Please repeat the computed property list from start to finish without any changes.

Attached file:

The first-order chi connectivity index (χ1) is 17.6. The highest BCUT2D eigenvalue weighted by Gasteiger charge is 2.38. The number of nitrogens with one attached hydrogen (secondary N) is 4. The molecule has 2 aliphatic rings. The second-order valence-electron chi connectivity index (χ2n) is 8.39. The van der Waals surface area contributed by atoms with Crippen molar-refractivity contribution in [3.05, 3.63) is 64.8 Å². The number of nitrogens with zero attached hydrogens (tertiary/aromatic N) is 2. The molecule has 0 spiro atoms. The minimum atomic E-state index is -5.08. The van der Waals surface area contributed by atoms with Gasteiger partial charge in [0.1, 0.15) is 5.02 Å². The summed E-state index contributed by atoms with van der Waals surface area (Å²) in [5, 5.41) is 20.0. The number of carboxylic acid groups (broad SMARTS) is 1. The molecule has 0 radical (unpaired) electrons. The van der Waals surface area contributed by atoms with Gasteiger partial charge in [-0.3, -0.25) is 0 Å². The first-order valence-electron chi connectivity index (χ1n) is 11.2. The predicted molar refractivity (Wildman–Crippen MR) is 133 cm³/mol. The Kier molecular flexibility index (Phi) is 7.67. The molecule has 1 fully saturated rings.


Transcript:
The first-order chi connectivity index (χ1) is 17.6. The highest BCUT2D eigenvalue weighted by Gasteiger charge is 2.38. The number of nitrogens with one attached hydrogen (secondary N) is 4. The molecule has 2 aliphatic rings. The second-order valence-electron chi connectivity index (χ2n) is 8.39. The van der Waals surface area contributed by atoms with Crippen molar-refractivity contribution in [3.05, 3.63) is 64.8 Å². The number of nitrogens with zero attached hydrogens (tertiary/aromatic N) is 2. The molecule has 0 spiro atoms. The minimum atomic E-state index is -5.08. The van der Waals surface area contributed by atoms with Gasteiger partial charge in [0.1, 0.15) is 5.02 Å². The summed E-state index contributed by atoms with van der Waals surface area (Å²) in [5, 5.41) is 20.0. The number of carboxylic acid groups (broad SMARTS) is 1. The molecule has 0 radical (unpaired) electrons. The van der Waals surface area contributed by atoms with Gasteiger partial charge in [-0.3, -0.25) is 0 Å². The first-order valence-electron chi connectivity index (χ1n) is 11.2. The predicted molar refractivity (Wildman–Crippen MR) is 133 cm³/mol. The Kier molecular flexibility index (Phi) is 7.67. The molecule has 1 fully saturated rings.